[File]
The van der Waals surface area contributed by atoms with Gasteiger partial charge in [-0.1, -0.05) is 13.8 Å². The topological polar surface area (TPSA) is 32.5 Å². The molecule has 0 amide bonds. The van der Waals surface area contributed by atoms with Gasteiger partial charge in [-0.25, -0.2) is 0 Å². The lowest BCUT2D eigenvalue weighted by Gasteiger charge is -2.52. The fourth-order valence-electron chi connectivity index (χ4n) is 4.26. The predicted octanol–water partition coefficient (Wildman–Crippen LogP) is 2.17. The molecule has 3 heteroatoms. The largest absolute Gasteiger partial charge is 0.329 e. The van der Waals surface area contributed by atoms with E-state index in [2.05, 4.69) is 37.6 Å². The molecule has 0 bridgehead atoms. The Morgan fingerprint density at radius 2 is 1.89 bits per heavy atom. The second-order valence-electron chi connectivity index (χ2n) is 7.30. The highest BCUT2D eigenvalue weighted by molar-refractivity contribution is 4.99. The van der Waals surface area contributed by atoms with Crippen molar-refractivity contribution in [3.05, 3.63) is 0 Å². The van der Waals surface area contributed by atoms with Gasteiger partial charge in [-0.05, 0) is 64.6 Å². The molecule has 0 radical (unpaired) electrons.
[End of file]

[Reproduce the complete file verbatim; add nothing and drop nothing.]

The van der Waals surface area contributed by atoms with Gasteiger partial charge in [-0.1, -0.05) is 13.8 Å². The topological polar surface area (TPSA) is 32.5 Å². The molecule has 0 amide bonds. The van der Waals surface area contributed by atoms with Gasteiger partial charge in [-0.25, -0.2) is 0 Å². The lowest BCUT2D eigenvalue weighted by Gasteiger charge is -2.52. The fourth-order valence-electron chi connectivity index (χ4n) is 4.26. The predicted octanol–water partition coefficient (Wildman–Crippen LogP) is 2.17. The molecule has 3 heteroatoms. The largest absolute Gasteiger partial charge is 0.329 e. The van der Waals surface area contributed by atoms with E-state index in [2.05, 4.69) is 37.6 Å². The molecule has 0 bridgehead atoms. The Morgan fingerprint density at radius 2 is 1.89 bits per heavy atom. The second-order valence-electron chi connectivity index (χ2n) is 7.30. The highest BCUT2D eigenvalue weighted by molar-refractivity contribution is 4.99. The van der Waals surface area contributed by atoms with Crippen molar-refractivity contribution in [3.05, 3.63) is 0 Å². The van der Waals surface area contributed by atoms with Gasteiger partial charge in [-0.05, 0) is 64.6 Å². The molecule has 0 radical (unpaired) electrons.